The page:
Massage and exercise are two important components of rehabilitative therapy. Both are performed by therapists at the direction of physicians. However, the benefits depend in part on the skills of the physical therapists and are not entirely repeatable. The therapy is also relatively costly. Electro-mechanical therapy tables have been developed for these procedures but the systems all have severe limitations. This IPRO project will design and develop a computer-controlled bed to perform the massage without the need for a skilled worker. At the same time, there is a need for improving care for people who suffer bed sores and other wounds. This concept has potential value for these populations as well. At the same time, there is a need for improving care for people who suffer bed sores and other wounds. This concept has potential value for these populations as well.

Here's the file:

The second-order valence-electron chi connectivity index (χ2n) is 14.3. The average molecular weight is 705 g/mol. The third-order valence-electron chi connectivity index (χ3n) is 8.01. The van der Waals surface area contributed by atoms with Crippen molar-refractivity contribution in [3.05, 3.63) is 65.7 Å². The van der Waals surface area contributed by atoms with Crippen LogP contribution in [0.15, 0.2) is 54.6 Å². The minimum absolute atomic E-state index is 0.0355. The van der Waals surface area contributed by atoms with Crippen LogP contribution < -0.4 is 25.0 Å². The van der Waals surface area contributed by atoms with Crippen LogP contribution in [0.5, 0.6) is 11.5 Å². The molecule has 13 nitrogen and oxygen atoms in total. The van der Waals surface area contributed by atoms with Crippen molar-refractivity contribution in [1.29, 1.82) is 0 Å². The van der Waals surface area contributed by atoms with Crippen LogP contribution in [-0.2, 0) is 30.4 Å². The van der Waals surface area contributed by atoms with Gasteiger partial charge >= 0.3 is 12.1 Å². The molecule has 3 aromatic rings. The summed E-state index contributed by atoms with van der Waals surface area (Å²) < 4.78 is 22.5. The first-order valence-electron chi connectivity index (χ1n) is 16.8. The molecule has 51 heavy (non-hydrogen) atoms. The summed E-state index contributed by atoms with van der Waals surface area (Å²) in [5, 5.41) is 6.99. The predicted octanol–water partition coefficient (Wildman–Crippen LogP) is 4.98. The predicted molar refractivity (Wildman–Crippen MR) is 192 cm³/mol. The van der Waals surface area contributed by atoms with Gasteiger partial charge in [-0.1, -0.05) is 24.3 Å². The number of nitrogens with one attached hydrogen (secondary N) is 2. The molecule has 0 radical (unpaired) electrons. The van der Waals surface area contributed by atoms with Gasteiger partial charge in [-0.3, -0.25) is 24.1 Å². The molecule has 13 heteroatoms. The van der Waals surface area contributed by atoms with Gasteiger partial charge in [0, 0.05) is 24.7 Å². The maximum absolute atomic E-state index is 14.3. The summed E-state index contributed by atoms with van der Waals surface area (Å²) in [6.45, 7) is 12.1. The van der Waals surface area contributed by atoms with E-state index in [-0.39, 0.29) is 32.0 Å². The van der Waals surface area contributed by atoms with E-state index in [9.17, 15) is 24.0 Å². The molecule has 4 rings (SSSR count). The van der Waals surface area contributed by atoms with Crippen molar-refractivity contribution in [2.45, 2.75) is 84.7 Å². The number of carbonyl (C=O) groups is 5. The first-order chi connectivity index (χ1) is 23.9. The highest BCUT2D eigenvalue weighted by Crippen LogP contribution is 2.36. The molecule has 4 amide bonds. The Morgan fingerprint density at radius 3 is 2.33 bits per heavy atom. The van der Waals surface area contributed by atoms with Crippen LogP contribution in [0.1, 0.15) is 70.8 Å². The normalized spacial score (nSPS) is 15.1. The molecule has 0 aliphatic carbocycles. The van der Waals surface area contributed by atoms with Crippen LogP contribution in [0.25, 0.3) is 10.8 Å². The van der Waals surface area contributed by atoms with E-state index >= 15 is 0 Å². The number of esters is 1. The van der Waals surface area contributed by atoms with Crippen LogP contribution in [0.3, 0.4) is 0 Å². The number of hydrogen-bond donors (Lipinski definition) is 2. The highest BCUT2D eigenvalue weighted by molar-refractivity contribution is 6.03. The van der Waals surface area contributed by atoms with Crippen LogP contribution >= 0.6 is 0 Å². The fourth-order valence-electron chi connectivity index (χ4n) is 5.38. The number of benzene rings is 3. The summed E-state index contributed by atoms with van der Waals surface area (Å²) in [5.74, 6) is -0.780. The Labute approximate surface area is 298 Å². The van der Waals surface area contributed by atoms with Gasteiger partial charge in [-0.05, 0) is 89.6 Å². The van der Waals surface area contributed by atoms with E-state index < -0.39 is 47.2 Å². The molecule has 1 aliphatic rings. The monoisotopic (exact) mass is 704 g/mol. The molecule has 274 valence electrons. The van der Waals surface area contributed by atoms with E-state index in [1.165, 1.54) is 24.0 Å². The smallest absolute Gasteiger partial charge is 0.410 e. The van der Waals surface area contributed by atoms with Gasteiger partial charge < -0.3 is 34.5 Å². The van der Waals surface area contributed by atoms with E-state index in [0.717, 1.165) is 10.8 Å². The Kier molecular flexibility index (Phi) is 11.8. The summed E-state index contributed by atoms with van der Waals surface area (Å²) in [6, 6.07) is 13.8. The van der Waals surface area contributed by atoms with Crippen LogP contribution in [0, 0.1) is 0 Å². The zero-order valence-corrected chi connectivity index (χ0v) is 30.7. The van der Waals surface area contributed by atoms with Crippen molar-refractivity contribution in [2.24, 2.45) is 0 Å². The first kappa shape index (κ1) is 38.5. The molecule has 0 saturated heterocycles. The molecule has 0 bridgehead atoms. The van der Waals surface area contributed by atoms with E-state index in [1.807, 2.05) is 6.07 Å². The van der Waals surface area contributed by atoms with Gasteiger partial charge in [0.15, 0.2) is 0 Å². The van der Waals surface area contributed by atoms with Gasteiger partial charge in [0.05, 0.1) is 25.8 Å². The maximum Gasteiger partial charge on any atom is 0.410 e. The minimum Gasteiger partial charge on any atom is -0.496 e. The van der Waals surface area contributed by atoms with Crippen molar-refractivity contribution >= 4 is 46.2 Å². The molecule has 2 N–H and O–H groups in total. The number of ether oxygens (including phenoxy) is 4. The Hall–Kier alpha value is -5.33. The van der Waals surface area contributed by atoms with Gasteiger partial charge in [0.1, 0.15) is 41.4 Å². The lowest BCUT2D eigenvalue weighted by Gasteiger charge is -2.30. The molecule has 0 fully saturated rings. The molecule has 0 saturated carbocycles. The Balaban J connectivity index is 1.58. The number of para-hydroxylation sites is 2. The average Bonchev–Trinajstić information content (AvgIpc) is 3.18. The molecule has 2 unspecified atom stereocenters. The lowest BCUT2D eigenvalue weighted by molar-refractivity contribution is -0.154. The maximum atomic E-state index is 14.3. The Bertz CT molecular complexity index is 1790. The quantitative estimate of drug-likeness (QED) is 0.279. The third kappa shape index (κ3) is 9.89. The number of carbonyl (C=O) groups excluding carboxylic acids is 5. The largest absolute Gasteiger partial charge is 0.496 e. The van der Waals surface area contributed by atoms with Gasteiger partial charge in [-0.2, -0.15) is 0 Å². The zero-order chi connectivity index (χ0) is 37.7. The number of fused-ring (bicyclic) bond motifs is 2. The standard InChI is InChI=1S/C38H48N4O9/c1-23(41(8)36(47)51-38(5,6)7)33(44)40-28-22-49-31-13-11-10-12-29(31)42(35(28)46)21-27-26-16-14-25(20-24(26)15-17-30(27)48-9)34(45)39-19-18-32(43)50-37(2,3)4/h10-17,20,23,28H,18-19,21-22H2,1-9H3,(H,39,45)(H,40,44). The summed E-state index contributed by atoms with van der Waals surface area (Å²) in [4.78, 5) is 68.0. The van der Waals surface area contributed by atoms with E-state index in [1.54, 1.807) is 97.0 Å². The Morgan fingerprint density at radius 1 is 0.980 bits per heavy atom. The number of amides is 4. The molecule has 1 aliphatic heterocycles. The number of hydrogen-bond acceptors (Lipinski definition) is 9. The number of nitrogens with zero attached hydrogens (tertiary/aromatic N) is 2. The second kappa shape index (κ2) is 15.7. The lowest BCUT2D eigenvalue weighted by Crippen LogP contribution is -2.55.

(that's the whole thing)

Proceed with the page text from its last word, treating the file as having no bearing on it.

This IPRO project will continue the work of the summer 2016 IPRO 234 team. It is based on a concept developed by the instructors that uses multiple driven actuators that, alone or in unison, can provide repeatable massage to select parts of the body. The concept also accommodates customization to the needs of individual patients at various stages in their rehabilitation.
The project will benefit from 15 to 20 students organized in at least five functional teams: bioengineering, electrical, mechanical, design and fabrication. In addition, business aspects are also important to investigate as the design evolves, including cost competitiveness, competitor analysis, user desirability for multiple applications, and market potential. The team will research the existing solutions to the problem and new enabling technologies. The team will then develop the ergonomic design for the table, the mechanical and electronic hardware needed to provide the therapy and the computer software and hardware to control the system.
At this stage, the IPRO team can especially benefit from (a) electrical and mechanical engineering students to develop and test a viable electro-mechanical design, as well as (b) architecture students to translate user research findings into design requirements and use these requirements to visualize concepts and help to systematically mock up and prototype a design.